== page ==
3. The Great Outdoors is Always Reliable
Even despite the whole Rona thing, I feel blessed because quarantining and social distancing aren’t discernable from everyday life here in Nature Central. It’s a pretty great place (and a pretty, great place) to live during a world crisis. I'm so grateful for my backyard lake, surrounding woodlands and abundance of fresh water and air. I also managed to get out for a few hiking excursions in both Virginia and West Virginia plus a visit to Natural Bridge, and those outings were definitely restorative. The Great Outdoors and moi? We’re like peas and carrots.
4. Year of Learning
When some work shifted out of my hemisphere due to the pandemic, I delved into a lot of learning—related to writing, marketing or personal growth—that was often achieved through webinars or online classes. When life hands you lemons, better get to making some lemonade and do something productive or worthwhile with the hand you’ve been dealt.
5. Significant Health Decline then Reboot
The perfect storm of injury and malady, gym closures and inhaling copious amounts of pandemic ice cream caused my health to significantly deteriorate on multiple levels, not to mention tip the scales to a worrisome place. In desperation, I tried something, well, desperate. In short order, the great reversal and reboot was On Like Donkey Kong. In the final third of the year, I lost close to 45 pounds and over 45 inches and all discernible health metrics had improved. My lifelong gut issues are at bay, I’m not popping antacids like candy, I have no cravings for sweets, I’m off allergy meds, my joints don’t ache, I am finally understanding and changing some longtime unhealthy habits and I have energy, radiate more joy and feel comfortable in my own skin. The best part is feeling like I am in control of myself, queen of the castle, captain of my ship, firmly grasping the wheel of this hot rod. I can plainly see why this is working and how I can go forth and continue said awesomeness. It’s a relief I really can’t aptly describe, and I am hopeful for longevity as I am so tired of this un-amusing ride called weight and health management I never seem to fully exit (like The Vortex minus the carnies!). My success has inspired others, and it pleases me, even more, to help pay it forward.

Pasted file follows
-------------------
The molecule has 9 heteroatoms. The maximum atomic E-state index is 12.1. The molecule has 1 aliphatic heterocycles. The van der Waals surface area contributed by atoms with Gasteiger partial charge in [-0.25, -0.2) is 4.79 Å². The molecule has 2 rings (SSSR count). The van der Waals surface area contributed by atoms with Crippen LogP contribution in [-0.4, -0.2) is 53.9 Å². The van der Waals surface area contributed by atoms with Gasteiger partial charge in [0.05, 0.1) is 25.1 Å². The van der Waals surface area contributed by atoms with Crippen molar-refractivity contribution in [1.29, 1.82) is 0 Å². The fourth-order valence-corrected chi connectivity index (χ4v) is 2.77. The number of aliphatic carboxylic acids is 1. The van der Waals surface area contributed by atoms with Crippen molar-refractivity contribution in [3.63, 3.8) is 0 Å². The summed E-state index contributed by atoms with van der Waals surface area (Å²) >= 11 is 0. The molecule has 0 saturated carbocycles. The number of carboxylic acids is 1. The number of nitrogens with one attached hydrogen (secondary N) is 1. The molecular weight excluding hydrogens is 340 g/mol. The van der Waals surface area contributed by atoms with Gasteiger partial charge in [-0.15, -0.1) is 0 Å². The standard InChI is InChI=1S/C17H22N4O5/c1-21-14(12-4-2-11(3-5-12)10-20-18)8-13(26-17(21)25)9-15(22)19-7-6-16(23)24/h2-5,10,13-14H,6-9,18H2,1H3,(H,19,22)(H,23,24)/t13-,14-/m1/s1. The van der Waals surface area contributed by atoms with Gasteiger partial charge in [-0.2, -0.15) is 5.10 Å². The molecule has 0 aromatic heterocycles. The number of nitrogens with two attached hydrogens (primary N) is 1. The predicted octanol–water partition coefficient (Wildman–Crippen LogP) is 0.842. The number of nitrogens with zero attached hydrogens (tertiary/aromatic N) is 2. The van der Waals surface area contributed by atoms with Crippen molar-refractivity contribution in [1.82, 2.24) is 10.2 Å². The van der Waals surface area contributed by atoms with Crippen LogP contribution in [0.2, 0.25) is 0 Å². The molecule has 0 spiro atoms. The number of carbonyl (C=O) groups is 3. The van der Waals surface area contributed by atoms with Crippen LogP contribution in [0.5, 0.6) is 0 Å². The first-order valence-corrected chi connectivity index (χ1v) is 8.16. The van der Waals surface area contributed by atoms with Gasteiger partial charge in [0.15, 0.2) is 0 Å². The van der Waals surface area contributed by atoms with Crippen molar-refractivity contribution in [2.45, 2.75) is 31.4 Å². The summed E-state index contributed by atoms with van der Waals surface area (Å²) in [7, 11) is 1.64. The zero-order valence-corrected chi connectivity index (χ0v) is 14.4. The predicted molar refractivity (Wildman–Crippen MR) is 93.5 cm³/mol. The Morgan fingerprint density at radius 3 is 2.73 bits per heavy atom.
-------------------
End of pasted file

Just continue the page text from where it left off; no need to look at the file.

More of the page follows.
6. The Fungus Among Us
As I have in recent years, I delved into the intriguing “secret” world of fungus. They grow prolifically in this wet, steamy part of south-central Virginia. I snapped a lot of photos on my discovery walks of the colorful, vast varieties…never growing tired of peering into their strange, pop-up world.
7. Turtle Watch Fakeout
I was so excited when I came across one of the painted turtles from the lake laying eggs near our driveway. We took action to protect the nest from known enemies, but when the hatchlings didn’t show up in late summer, I went back online to find out why. Turns out, many babies will wait it out until spring, and just hang out in the nest those extra months. So, while Turtle Watch 2020 was disappointing, Turtle Watch 2021 is eagerly awaited!